Allopregnanolone in Premenstrual Dysphoric Disorder (PMDD): Evidence for Dysregulated Sensitivity to GABA-A Receptor Modulating Neuroactive Steroids Across the Menstrual Cycle
Publication date: Available online 4 February 2020Source: Neurobiology of StressAuthor(s): Liisa Hantsoo, C. Neill EppersonAbstractPremenstrual dysphoric disorder (PMDD) is a severe mood disorder with core symptoms (affective lability, irritability, depressed mood, anxiety) and increased sensitivity to stress occurring in the luteal phase of the menstrual cycle. PMDD can be conceptualized as a disorder of suboptimal sensitivity to neuroactive steroid hormones (NASs). In this review, we describe the role of the NAS allopregnanolone (ALLO), a positive allosteric modulator of the GABAA receptor (GABAA-R), in PMDD’s path...
Source: Neurobiology of Stress - February 6, 2020 Category: Neuroscience Source Type: research

Allopregnanolone in Postpartum Depression: Role in Pathophysiology and Treatment
Publication date: Available online 3 February 2020Source: Neurobiology of StressAuthor(s): Samantha Meltzer-Brody, Stephen J. KanesAbstractPostpartum depression (PPD) is a unique subtype of major depressive disorder and a substantial contributor to maternal morbidity and mortality. In addition to affecting the mother, PPD can have short- and long-term consequences for the infant and partner. The precise etiology of PPD is unknown, but proposed mechanisms include altered regulation of stress response pathways, such as the hypothalamic-pituitary-adrenal axis, and dysfunctional gamma-aminobutyric acid (GABA) signaling, and fu...
Source: Neurobiology of Stress - February 4, 2020 Category: Neuroscience Source Type: research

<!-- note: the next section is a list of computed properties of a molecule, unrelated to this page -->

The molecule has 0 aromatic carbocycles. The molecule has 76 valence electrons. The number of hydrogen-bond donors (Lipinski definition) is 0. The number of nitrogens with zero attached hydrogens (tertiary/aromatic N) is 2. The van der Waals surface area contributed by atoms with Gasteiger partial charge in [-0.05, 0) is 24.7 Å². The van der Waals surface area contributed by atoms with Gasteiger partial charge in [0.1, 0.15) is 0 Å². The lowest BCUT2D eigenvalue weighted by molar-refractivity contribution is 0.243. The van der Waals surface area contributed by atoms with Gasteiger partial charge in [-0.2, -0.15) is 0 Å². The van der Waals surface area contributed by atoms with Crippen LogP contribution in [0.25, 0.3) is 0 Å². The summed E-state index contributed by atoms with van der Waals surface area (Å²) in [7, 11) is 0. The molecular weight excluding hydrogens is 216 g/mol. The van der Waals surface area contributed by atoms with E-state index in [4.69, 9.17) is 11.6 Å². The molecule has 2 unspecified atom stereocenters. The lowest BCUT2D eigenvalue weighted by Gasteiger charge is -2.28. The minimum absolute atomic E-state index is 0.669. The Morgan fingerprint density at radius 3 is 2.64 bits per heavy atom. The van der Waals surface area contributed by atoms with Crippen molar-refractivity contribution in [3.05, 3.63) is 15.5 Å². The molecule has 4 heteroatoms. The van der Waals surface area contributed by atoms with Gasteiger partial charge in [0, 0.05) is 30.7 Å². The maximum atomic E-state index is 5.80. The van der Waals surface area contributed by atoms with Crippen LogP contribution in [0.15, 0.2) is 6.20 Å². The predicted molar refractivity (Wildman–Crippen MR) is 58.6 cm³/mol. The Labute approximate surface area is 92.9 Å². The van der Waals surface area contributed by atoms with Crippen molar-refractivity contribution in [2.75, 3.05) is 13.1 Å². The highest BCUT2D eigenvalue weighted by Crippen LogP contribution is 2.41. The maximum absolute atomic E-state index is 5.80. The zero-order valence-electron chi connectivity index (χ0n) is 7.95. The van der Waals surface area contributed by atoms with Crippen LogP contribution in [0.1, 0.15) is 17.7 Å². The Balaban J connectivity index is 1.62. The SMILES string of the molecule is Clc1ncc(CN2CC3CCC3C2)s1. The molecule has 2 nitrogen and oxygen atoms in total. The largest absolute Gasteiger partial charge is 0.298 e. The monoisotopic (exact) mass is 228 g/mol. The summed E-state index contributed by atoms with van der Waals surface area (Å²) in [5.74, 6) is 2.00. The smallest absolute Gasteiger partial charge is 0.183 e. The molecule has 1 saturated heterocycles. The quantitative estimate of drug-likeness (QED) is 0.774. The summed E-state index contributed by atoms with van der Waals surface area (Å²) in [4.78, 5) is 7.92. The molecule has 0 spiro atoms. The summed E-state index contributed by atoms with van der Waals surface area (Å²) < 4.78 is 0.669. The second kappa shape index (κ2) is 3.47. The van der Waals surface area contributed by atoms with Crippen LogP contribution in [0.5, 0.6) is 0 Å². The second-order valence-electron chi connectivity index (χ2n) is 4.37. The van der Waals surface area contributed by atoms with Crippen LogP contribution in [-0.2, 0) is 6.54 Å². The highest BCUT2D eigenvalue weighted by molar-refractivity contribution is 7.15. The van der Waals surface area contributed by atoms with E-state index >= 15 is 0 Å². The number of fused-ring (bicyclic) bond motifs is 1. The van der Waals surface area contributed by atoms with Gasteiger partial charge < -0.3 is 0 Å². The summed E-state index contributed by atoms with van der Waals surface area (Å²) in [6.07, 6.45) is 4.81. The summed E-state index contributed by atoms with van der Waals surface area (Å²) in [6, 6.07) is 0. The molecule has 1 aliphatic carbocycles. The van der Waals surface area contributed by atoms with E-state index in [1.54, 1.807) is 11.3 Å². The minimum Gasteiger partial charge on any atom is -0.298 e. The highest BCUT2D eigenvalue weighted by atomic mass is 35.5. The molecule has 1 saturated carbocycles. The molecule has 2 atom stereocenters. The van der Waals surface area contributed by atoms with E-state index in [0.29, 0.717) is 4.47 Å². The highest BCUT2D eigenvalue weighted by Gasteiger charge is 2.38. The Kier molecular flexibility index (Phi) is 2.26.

Pregnane Steroidogenesis is Altered by HIV-1 Tat and Morphine: Physiological Allopregnanolone is Protective against Neurotoxic and Psychomotor Effects
Publication date: Available online 29 January 2020Source: Neurobiology of StressAuthor(s): Jason J. Paris, Philippe Liere, Sarah Kim, Fakhri Mahdi, Meagan E. Buchanan, Sara R. Nass, Alaa N. Qrareya, Mohammed F. Salahuddin, Antoine Pianos, Neïké Fernandez, Zia Shariat-Madar, Pamela E. Knapp, Michael Schumacher, Kurt F. HauserAbstractPregnane steroids, particularly allopregnanolone (AlloP), are neuroprotective in response to central insult. While unexplored in vivo, AlloP may confer protection against the neurological dysfunction associated with human immunodeficiency virus type 1 (HIV-1). The HIV-1 regulatory pr...
Source: Neurobiology of Stress - January 29, 2020 Category: Neuroscience Source Type: research

Realising the therapeutic potential of neuroactive steroid modulators of the GABAA receptor
Publication date: May 2020Source: Neurobiology of Stress, Volume 12Author(s): Delia Belelli, Derk Hogenkamp, Kelvin W. Gee, Jeremy J. LambertAbstractIn the 1980s particular endogenous metabolites of progesterone and of deoxycorticosterone were revealed to be potent, efficacious, positive allosteric modulators (PAMs) of the GABAA receptor (GABAAR). These reports were followed by the discovery that such steroids may be synthesised not only in peripheral endocrine glands, but locally in the central nervous system (CNS), to potentially act as paracrine, or autocrine “neurosteroid” messengers, thereby fine tuning ne...